In 2016, 15-year-old Natasha Ednan-Laperouse purchased a baguette from the Pret A Manger in Heathrow Airport. On her ensuing flight to Nice, she went into cardiac arrest after ingesting sesame seeds contained within in the sandwich but not listed amongst the ingredients. At the inquest into her death, the coroner called Pret’s allergen labelling “inadequate”.
Inadequacy is exactly what Henshaw Safety & Training Solutions Ltd is on a mission to fight. A new, family-run company based in Walton-le-Dale in Preston, Henshaw's only started trading earlier this year and provides bespoke consultancy and training to ensure organisations and their products meet crucial industry standards.
The world of health and safety and food standards often ticks along unbeknown to the vast majority of people, and it's easy to bash red tape until you realise how important it is. But its importance isn't lost on Marcia and Liam Henshaw, the mother-son duo fronting their fledgling company.
"It's not appreciated how important food safety is," said sales director Liam, 19. "We do everything we can to ensure people are safe and compliant; a lot of people just believe it's basic, but there's depth to it."
Technical consultant Marcia agrees. "It does go unnoticed because a lot of the time you're working in the background with businesses to raise their standards to make sure they're safe. Because it's not something which is that obvious - you can't see allergens or bacteria - it's for us to go in and offer a different view and see what people aren't seeing."
Last year, Liam had just finished a qualification in business and marketing but didn't fancy the whole nine-to-five rigmarole, while Marcia was getting itchy feet in her job in Manchester. The two sat down and soon developed a business plan with Marcia, who has 23 years' experience in food safety, confident they could make a more than decent fist of things. "It all fell into place," said Liam.
Offering a wide range of specialist consultancy and training services, Henshaw's will also be working with clients to make sure they're compliant with Natasha's Law - a new piece of legislation which passed last week and which was named after Natasha Ednan-Laperouse. It requires all pre-packed food to display complete ingredient and allergen-labelling from October 2021.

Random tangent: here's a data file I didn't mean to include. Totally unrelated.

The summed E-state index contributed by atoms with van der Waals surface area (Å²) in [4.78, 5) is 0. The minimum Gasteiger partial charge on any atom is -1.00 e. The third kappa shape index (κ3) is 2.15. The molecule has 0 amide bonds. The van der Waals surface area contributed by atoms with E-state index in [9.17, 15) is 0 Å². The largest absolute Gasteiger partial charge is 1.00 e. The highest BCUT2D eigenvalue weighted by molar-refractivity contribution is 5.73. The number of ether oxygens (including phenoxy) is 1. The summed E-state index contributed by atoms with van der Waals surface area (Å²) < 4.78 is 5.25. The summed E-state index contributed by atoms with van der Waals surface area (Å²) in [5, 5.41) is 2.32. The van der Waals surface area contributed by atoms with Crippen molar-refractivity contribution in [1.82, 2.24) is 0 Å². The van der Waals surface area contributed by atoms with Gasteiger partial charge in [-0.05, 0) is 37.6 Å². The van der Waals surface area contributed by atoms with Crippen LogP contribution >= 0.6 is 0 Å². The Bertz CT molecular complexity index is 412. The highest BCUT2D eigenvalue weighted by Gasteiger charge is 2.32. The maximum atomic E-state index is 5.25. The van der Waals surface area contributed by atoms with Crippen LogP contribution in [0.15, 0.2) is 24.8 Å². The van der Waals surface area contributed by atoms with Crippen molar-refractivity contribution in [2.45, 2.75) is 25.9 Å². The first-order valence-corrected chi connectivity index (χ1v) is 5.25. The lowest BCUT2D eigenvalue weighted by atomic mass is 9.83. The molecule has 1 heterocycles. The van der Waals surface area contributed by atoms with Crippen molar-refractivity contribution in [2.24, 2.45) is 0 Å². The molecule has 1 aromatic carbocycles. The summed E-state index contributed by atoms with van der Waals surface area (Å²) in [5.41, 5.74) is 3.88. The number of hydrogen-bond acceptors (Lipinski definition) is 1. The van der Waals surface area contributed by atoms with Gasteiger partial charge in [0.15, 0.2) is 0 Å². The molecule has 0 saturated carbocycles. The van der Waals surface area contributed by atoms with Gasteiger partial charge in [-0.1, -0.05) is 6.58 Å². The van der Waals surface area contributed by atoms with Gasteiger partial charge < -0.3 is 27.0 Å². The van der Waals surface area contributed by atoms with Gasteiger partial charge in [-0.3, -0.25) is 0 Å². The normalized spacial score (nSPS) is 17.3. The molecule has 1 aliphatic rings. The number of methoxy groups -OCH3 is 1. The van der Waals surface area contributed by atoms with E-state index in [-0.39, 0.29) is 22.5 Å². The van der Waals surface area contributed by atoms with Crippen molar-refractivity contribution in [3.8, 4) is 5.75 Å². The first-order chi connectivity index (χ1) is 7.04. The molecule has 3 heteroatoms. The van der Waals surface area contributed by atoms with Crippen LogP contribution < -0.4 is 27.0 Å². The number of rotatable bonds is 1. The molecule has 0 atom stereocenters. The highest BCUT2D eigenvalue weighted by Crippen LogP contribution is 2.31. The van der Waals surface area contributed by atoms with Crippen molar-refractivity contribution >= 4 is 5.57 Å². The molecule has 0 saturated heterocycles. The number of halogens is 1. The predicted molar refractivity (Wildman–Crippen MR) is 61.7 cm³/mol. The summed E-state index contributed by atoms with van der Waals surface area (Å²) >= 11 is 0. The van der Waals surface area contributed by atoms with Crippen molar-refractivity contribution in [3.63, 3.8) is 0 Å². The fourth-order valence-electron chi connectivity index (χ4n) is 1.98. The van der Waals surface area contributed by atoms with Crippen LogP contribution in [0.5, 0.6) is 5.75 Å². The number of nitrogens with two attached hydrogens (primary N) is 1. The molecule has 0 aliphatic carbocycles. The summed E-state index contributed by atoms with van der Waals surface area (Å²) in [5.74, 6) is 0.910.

The law is more than welcome in Liam's eyes. "Allergens are only really being appreciated now [for their severity] after the unfortunate deaths of people due to reactions. It's massive in the industry: preventing cross-contamination, putting controls in place, and declaring everything in the labelling."
And being at the vanguard of making sure people are safe is hugely rewarding, according to Marcia. "The aim is to be on the solutions side of things," she said. "It's exciting; you have to be adaptable because what will fit for one organisation won't necessarily fit for another. It's about finding a way for companies to be compliant in their business, and that's the bit we both love."
Liam added: "I love seeing the changes [being implemented]. When we do a report, we go top to bottom at a site, take photos, submit it, and it's really rewarding going back after that and seeing all the drastic changes that have been made. We massively try to help local businesses and work across the region with a company called Food and Drink Means Business, who hold events at which we offer free advice and consultancy."
But what makes Henshaw's special is not only their work, but the fact that they're fundamentally a family business. "It's nice that we're a family-run company," said Liam. "We support local and we like to support family businesses as well. It keeps it nice and cosy."
Marcia agrees. "[Setting up the company] has been brilliant, really exciting. It's nice to have that autonomy and make our own choices; we've got lots of plans. It's a joy working alongside my son, so it's great that were growing a family business."